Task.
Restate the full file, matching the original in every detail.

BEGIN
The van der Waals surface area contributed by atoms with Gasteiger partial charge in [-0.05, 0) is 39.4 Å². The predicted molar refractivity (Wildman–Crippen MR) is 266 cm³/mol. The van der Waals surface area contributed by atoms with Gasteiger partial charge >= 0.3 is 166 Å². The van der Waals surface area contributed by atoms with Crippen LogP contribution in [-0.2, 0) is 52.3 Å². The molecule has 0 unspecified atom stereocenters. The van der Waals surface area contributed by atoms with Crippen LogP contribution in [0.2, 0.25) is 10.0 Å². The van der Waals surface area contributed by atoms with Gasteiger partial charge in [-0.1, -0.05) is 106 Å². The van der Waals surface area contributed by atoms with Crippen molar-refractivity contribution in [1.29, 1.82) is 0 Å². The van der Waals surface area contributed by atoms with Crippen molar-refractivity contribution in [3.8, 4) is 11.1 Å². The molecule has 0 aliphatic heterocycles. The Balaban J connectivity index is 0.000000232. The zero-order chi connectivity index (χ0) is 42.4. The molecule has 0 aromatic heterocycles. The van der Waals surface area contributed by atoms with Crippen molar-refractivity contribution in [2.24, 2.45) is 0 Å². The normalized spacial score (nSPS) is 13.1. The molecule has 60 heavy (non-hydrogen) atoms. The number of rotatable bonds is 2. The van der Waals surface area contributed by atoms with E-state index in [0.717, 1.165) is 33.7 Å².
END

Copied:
The van der Waals surface area contributed by atoms with Gasteiger partial charge in [-0.05, 0) is 39.4 Å². The predicted molar refractivity (Wildman–Crippen MR) is 266 cm³/mol. The van der Waals surface area contributed by atoms with Gasteiger partial charge >= 0.3 is 166 Å². The van der Waals surface area contributed by atoms with Crippen LogP contribution in [-0.2, 0) is 52.3 Å². The molecule has 0 unspecified atom stereocenters. The van der Waals surface area contributed by atoms with Crippen LogP contribution in [0.2, 0.25) is 10.0 Å². The van der Waals surface area contributed by atoms with Gasteiger partial charge in [-0.1, -0.05) is 106 Å². The van der Waals surface area contributed by atoms with Crippen molar-refractivity contribution in [1.29, 1.82) is 0 Å². The van der Waals surface area contributed by atoms with Crippen molar-refractivity contribution in [3.8, 4) is 11.1 Å². The molecule has 0 aliphatic heterocycles. The Balaban J connectivity index is 0.000000232. The zero-order chi connectivity index (χ0) is 42.4. The molecule has 0 aromatic heterocycles. The van der Waals surface area contributed by atoms with Crippen molar-refractivity contribution in [2.24, 2.45) is 0 Å². The normalized spacial score (nSPS) is 13.1. The molecule has 60 heavy (non-hydrogen) atoms. The number of rotatable bonds is 2. The van der Waals surface area contributed by atoms with E-state index in [0.717, 1.165) is 33.7 Å².